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IDALIA

"I do not receiye this evening, Monsieur; did not my people inform you so?

A quick shudder shook him; he it was who had worn the badge of the Silver Ivy, and had answered Victor Vane with three brief pregnant words—"To my cost!" To his cost, his most bitter cost, he had loved her, and he had forced his way to her here in the quiet of the night. He grasped again the hem of her dress, and held her there, looking upward to that fair and fatal face in the radiance of the full moon shining from the sea.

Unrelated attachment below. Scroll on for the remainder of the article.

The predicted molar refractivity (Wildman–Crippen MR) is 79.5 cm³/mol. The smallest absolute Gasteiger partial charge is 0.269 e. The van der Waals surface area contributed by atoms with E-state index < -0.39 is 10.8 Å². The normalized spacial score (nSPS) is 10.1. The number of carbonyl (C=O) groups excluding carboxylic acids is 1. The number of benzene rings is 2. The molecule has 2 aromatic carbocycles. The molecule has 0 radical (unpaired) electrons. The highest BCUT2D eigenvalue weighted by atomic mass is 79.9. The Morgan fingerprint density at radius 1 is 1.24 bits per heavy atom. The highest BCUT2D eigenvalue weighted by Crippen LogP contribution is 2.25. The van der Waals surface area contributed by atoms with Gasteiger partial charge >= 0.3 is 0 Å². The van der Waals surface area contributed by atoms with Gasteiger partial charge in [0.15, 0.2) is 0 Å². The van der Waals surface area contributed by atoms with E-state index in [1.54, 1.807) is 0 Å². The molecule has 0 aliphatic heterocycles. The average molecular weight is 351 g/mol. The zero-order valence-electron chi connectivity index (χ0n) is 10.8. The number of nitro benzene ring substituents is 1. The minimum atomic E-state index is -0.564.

She had destroyed him:—but he could not look on her without growing drank with his own idolatry as men grow drunk with wine.

"Idalia! have yon no pity—no remorse? You know what you have made me, and you give me no mercy? Is your heart stone?"

No change came on her face; she smiled with a negligent disdain.

"You have studied at the Porte St. Martin! That is not the way we speak anywhere else in Paris."

There was a contemptuous languor in the words more cruel than the bitterest utterance, in earnest, would have been; with scenes and hours so vivid in his memory, in which his love had been lavished at